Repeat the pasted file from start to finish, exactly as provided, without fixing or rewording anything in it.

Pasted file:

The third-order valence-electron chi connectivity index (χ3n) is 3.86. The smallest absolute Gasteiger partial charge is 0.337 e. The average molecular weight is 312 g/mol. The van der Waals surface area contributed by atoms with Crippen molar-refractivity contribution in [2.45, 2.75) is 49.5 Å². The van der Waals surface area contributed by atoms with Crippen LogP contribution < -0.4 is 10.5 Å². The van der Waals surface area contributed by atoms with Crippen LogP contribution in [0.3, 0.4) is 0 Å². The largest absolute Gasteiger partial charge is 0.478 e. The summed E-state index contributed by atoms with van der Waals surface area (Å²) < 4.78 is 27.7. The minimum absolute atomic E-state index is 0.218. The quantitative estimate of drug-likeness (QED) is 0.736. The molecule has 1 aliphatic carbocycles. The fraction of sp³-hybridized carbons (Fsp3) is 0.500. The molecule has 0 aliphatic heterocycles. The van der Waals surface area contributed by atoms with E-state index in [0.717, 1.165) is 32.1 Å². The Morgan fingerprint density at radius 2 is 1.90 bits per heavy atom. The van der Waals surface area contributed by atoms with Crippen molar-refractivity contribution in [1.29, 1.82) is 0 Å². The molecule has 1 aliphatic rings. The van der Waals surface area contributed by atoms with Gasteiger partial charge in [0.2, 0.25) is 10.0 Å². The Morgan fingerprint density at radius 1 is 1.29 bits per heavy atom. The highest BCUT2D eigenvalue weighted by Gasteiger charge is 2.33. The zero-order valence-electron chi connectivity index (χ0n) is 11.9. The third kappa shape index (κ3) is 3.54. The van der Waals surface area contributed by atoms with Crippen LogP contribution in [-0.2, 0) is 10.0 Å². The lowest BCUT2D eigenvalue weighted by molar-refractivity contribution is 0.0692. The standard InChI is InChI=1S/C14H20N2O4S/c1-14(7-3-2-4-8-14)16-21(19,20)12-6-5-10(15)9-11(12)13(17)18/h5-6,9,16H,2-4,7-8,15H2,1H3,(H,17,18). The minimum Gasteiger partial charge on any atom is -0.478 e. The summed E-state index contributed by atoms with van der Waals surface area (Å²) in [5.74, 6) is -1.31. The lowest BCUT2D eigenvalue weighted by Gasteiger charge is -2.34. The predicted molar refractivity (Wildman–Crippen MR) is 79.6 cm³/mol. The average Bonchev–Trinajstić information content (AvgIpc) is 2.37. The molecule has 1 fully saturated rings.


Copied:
The third-order valence-electron chi connectivity index (χ3n) is 3.86. The smallest absolute Gasteiger partial charge is 0.337 e. The average molecular weight is 312 g/mol. The van der Waals surface area contributed by atoms with Crippen molar-refractivity contribution in [2.45, 2.75) is 49.5 Å². The van der Waals surface area contributed by atoms with Crippen LogP contribution < -0.4 is 10.5 Å². The van der Waals surface area contributed by atoms with Crippen LogP contribution in [0.3, 0.4) is 0 Å². The largest absolute Gasteiger partial charge is 0.478 e. The summed E-state index contributed by atoms with van der Waals surface area (Å²) < 4.78 is 27.7. The minimum absolute atomic E-state index is 0.218. The quantitative estimate of drug-likeness (QED) is 0.736. The molecule has 1 aliphatic carbocycles. The fraction of sp³-hybridized carbons (Fsp3) is 0.500. The molecule has 0 aliphatic heterocycles. The van der Waals surface area contributed by atoms with E-state index in [0.717, 1.165) is 32.1 Å². The Morgan fingerprint density at radius 2 is 1.90 bits per heavy atom. The van der Waals surface area contributed by atoms with Crippen molar-refractivity contribution in [1.29, 1.82) is 0 Å². The molecule has 1 aliphatic rings. The van der Waals surface area contributed by atoms with Gasteiger partial charge in [0.2, 0.25) is 10.0 Å². The Morgan fingerprint density at radius 1 is 1.29 bits per heavy atom. The highest BCUT2D eigenvalue weighted by Gasteiger charge is 2.33. The zero-order valence-electron chi connectivity index (χ0n) is 11.9. The third kappa shape index (κ3) is 3.54. The van der Waals surface area contributed by atoms with Crippen LogP contribution in [-0.2, 0) is 10.0 Å². The lowest BCUT2D eigenvalue weighted by molar-refractivity contribution is 0.0692. The standard InChI is InChI=1S/C14H20N2O4S/c1-14(7-3-2-4-8-14)16-21(19,20)12-6-5-10(15)9-11(12)13(17)18/h5-6,9,16H,2-4,7-8,15H2,1H3,(H,17,18). The minimum Gasteiger partial charge on any atom is -0.478 e. The summed E-state index contributed by atoms with van der Waals surface area (Å²) in [5.74, 6) is -1.31. The lowest BCUT2D eigenvalue weighted by Gasteiger charge is -2.34. The predicted molar refractivity (Wildman–Crippen MR) is 79.6 cm³/mol. The average Bonchev–Trinajstić information content (AvgIpc) is 2.37. The molecule has 1 fully saturated rings.